From there you can transition in to keto or paleo and or a mix of both with all the information YOU need about YOUR body.


Remember, change takes time. Transitioning into this lifestyle, keto, paleo or AIP will be a HUGE change that will affect every aspect of your life. Give yourself grace. Don’t compare your day one to someone else’s chapter 10. Remember we are all different, each of us with a unique physical and emotional history that will play into how fast we see results.


Stay the course. Don’t give up. You are worth it, you deserve to be healthy and happy!



37 Replies to “Keto vs. Paleo”

  1. Thanks for tHis! Ive done a whole 30 and have been loOking into keto but the keto group im in on FB, yikes, there’s So much dairy! Ain’t nobody got time for tHat. Thanks for breaking it down.

      1. I know, I’m a part of that group. But the information shared there is all over the place, big groups like that with varied opinions and approaches are often best for seasoned keto-ers…. a new person could easily be confused.

  2. Very informative and easy to understand. Thank you for keeping it concise and encouraging. This helps tremendously in my worries of where to even start…again.

  3. This Is so HELPFul! THERE’S so much contradictory and confusing information out there about these two diets. I love your take on them, especially the emphasis on personalizing it to what works for you, and the fact that is takes time. Thank you!!

  4. Thank you for the breakdown. I have done an elimination diet, done AIP And Currently do paleo. I am interested in keto But cannot imagine only 20 carbs a day because veggies are such a staple for me because I can’t have any starches. I’M usually at least 20 GRAMS of carbs at breakfast. Any thoughts?

    1. Hi Emmy! 20 grams total carbs IS very low. I like to shoot for 50 grams total carbs. I eat a lot of green veggies, avocado, some carrots and beets… but mostly cruciferous veggies. I find it very do-able. Once you omit honey, fruit, other sugars, and starchy veggies (like sweet potato, yuca, plantain) from your paleo diet… increase your fat intake a little so you’re not hungry… and that should do it!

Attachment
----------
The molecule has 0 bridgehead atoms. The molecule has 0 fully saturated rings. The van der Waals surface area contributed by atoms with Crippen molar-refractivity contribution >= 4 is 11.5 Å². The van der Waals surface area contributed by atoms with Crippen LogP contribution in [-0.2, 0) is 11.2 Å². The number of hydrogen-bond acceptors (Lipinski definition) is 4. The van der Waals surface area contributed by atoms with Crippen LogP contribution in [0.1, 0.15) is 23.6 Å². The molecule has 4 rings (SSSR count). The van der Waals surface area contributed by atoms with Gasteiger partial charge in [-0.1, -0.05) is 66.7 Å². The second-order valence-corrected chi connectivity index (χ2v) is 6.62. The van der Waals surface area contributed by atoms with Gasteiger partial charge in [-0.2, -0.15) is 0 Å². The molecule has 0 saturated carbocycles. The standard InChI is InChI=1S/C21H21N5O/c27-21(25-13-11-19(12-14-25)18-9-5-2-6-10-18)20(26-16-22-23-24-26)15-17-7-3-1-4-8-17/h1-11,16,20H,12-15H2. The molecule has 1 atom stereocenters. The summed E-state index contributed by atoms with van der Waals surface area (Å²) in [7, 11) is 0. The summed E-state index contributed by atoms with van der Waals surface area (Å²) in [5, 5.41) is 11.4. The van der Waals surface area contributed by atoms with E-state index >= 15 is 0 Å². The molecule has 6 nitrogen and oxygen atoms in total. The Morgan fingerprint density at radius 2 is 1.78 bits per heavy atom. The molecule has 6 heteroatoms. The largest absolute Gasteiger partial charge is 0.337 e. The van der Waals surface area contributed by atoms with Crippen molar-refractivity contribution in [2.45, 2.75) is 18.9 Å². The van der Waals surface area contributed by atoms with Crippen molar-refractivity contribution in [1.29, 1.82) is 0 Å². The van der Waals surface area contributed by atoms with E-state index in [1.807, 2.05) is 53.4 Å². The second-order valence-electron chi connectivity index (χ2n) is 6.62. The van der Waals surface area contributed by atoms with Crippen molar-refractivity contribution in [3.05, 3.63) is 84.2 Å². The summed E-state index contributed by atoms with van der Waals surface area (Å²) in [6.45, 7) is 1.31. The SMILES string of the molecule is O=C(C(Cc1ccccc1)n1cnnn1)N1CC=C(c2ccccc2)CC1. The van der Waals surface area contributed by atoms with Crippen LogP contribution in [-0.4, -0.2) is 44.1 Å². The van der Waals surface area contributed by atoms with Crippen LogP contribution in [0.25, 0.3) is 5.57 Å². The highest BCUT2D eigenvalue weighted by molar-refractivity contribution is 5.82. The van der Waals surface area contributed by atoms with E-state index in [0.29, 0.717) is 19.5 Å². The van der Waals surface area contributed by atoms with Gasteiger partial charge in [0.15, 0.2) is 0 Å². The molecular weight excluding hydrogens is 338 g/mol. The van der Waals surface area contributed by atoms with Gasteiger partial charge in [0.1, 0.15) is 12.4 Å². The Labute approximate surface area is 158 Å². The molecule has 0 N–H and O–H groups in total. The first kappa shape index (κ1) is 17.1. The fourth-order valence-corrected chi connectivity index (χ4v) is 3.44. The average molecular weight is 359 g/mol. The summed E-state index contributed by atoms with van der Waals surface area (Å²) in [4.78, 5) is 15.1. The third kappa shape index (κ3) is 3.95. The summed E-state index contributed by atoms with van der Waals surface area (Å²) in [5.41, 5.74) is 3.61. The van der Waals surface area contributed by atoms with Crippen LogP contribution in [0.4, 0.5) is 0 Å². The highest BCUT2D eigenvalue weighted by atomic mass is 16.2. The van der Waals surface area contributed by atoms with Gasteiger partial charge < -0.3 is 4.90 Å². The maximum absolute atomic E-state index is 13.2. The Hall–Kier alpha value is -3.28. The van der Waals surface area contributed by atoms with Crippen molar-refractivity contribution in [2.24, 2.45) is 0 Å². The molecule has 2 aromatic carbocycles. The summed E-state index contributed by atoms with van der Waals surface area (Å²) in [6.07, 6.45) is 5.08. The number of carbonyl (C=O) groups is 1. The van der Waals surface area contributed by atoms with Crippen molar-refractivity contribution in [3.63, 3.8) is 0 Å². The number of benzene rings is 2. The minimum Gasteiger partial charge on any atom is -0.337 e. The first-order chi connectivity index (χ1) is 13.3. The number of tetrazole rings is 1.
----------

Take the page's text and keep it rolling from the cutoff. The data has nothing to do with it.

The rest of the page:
5. I have been whole30 and Now Paleo for the past six months. I believe i am insulin resistant and am very interested ingoing tO a ketO diet. Your article has been veey helpful and i formative. Thanks!

  6. Thanks for the comparisons and EXAMPLES. What are your THOUGHTS on a raw food diet? I have been on a 28 day raw food dIet and felt FANTASTIC. I have alSo been to The HIppocrates health institute in west palm beach, fl whEre they heal people fRom all over the world with many diseases on a raw food diet. THanks!

    1. I think getting in raw food is great! However, I would never do a soley plant-based diet and therefore totally raw is out of the question. Also, some foods are actually better for you cooked! Not all, but some!

    1. I’ve done 6 rounds and I’m hosting their recipes IG this week. So I’m a fan. Whole30 is essentially paleo with more rules.

  7. I love that these recipes exclude nightshades. I was Paleo AIP low FODMAP, low histamine for a long time. I’ve rebuilt my histamine tolerance (mostly) and am also mainly off the AIP, but discovered that I am actually allergic (medically) to certain nightshades (bell peppers, hot peppers, paprika, etc, but I can handle white potatoes and tomatoes fine). Unfortunately, I also discovered that I have ongoing FODMAP issues, particularly with garlic and onions, and I can’t tolerate any artificial sweeteners or sugar alcohols. My efforts to do swaps have been marginally successful. I can do raw honey, maple syrup, coconut sugar, etc, and I’m going to try monk fruit. Any suggestions for how to basically do your diet, excluding garlic and onions? (I can work around almost anything else, but I don’t like garlic or onions and they’re in almost EVERYTHING.)